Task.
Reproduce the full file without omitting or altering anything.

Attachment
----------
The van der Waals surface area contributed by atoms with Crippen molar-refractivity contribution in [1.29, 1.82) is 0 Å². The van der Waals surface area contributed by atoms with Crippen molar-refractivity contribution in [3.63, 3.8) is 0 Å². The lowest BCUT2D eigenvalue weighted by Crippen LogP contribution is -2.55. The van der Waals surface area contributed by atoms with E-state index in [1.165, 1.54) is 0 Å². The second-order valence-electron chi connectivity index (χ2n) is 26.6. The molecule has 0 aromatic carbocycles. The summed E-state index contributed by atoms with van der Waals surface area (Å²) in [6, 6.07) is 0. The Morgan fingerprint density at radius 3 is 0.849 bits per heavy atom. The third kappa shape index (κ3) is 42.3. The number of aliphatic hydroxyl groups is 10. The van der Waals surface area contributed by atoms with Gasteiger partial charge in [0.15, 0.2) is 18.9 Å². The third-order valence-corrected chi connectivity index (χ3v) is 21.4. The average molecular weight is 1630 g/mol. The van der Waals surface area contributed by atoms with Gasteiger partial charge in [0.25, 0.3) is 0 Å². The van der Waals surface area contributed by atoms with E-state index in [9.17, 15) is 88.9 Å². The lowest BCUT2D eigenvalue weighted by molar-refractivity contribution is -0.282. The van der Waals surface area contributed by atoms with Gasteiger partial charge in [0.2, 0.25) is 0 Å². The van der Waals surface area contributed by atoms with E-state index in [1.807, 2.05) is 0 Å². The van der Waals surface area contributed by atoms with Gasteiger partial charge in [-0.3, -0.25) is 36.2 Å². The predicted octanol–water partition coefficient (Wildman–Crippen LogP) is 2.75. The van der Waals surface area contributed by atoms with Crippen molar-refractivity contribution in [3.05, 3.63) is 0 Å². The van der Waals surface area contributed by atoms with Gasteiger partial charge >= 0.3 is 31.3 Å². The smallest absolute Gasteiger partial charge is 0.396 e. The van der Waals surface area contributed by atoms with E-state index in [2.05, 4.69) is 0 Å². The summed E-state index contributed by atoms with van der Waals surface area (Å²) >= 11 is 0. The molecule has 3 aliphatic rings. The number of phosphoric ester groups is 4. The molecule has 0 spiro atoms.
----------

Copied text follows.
The van der Waals surface area contributed by atoms with Crippen molar-refractivity contribution in [1.29, 1.82) is 0 Å². The van der Waals surface area contributed by atoms with Crippen molar-refractivity contribution in [3.63, 3.8) is 0 Å². The lowest BCUT2D eigenvalue weighted by Crippen LogP contribution is -2.55. The van der Waals surface area contributed by atoms with E-state index in [1.165, 1.54) is 0 Å². The second-order valence-electron chi connectivity index (χ2n) is 26.6. The molecule has 0 aromatic carbocycles. The summed E-state index contributed by atoms with van der Waals surface area (Å²) in [6, 6.07) is 0. The Morgan fingerprint density at radius 3 is 0.849 bits per heavy atom. The third kappa shape index (κ3) is 42.3. The number of aliphatic hydroxyl groups is 10. The van der Waals surface area contributed by atoms with Gasteiger partial charge in [0.15, 0.2) is 18.9 Å². The third-order valence-corrected chi connectivity index (χ3v) is 21.4. The average molecular weight is 1630 g/mol. The van der Waals surface area contributed by atoms with Gasteiger partial charge in [0.25, 0.3) is 0 Å². The van der Waals surface area contributed by atoms with E-state index in [9.17, 15) is 88.9 Å². The lowest BCUT2D eigenvalue weighted by molar-refractivity contribution is -0.282. The van der Waals surface area contributed by atoms with Gasteiger partial charge in [0.2, 0.25) is 0 Å². The van der Waals surface area contributed by atoms with E-state index in [1.807, 2.05) is 0 Å². The van der Waals surface area contributed by atoms with Gasteiger partial charge in [-0.3, -0.25) is 36.2 Å². The predicted octanol–water partition coefficient (Wildman–Crippen LogP) is 2.75. The van der Waals surface area contributed by atoms with Crippen molar-refractivity contribution in [3.05, 3.63) is 0 Å². The van der Waals surface area contributed by atoms with Gasteiger partial charge >= 0.3 is 31.3 Å². The smallest absolute Gasteiger partial charge is 0.396 e. The van der Waals surface area contributed by atoms with E-state index in [2.05, 4.69) is 0 Å². The summed E-state index contributed by atoms with van der Waals surface area (Å²) >= 11 is 0. The molecule has 3 aliphatic rings. The number of phosphoric ester groups is 4. The molecule has 0 spiro atoms.